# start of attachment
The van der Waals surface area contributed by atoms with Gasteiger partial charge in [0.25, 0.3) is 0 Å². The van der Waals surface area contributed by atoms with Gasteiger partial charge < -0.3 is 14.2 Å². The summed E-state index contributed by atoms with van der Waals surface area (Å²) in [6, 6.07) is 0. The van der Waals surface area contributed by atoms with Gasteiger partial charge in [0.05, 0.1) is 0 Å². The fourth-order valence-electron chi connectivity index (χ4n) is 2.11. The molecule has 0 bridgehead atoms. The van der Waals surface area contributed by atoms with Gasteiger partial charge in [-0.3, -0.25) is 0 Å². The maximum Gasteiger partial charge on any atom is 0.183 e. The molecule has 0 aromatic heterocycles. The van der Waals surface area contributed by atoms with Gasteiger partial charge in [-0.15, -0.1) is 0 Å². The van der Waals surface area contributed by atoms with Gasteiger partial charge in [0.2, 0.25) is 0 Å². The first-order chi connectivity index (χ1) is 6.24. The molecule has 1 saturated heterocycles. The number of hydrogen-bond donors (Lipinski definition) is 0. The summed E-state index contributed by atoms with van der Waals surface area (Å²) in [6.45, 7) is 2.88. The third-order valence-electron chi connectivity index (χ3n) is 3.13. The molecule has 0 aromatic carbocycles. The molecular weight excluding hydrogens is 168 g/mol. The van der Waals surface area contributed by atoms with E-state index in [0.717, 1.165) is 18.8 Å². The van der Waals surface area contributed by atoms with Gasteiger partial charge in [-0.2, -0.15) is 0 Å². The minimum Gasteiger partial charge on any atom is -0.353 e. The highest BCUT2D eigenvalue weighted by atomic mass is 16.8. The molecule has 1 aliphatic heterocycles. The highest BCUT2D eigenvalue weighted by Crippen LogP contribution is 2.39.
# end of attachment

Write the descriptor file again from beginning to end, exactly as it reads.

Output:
The van der Waals surface area contributed by atoms with Gasteiger partial charge in [0.25, 0.3) is 0 Å². The van der Waals surface area contributed by atoms with Gasteiger partial charge < -0.3 is 14.2 Å². The summed E-state index contributed by atoms with van der Waals surface area (Å²) in [6, 6.07) is 0. The van der Waals surface area contributed by atoms with Gasteiger partial charge in [0.05, 0.1) is 0 Å². The fourth-order valence-electron chi connectivity index (χ4n) is 2.11. The molecule has 0 bridgehead atoms. The van der Waals surface area contributed by atoms with Gasteiger partial charge in [-0.3, -0.25) is 0 Å². The maximum Gasteiger partial charge on any atom is 0.183 e. The molecule has 0 aromatic heterocycles. The van der Waals surface area contributed by atoms with Gasteiger partial charge in [-0.15, -0.1) is 0 Å². The van der Waals surface area contributed by atoms with Gasteiger partial charge in [0.2, 0.25) is 0 Å². The first-order chi connectivity index (χ1) is 6.24. The molecule has 1 saturated heterocycles. The number of hydrogen-bond donors (Lipinski definition) is 0. The summed E-state index contributed by atoms with van der Waals surface area (Å²) in [6.45, 7) is 2.88. The third-order valence-electron chi connectivity index (χ3n) is 3.13. The molecule has 0 aromatic carbocycles. The molecular weight excluding hydrogens is 168 g/mol. The van der Waals surface area contributed by atoms with E-state index in [0.717, 1.165) is 18.8 Å². The van der Waals surface area contributed by atoms with Gasteiger partial charge in [-0.2, -0.15) is 0 Å². The minimum Gasteiger partial charge on any atom is -0.353 e. The highest BCUT2D eigenvalue weighted by atomic mass is 16.8. The molecule has 1 aliphatic heterocycles. The highest BCUT2D eigenvalue weighted by Crippen LogP contribution is 2.39.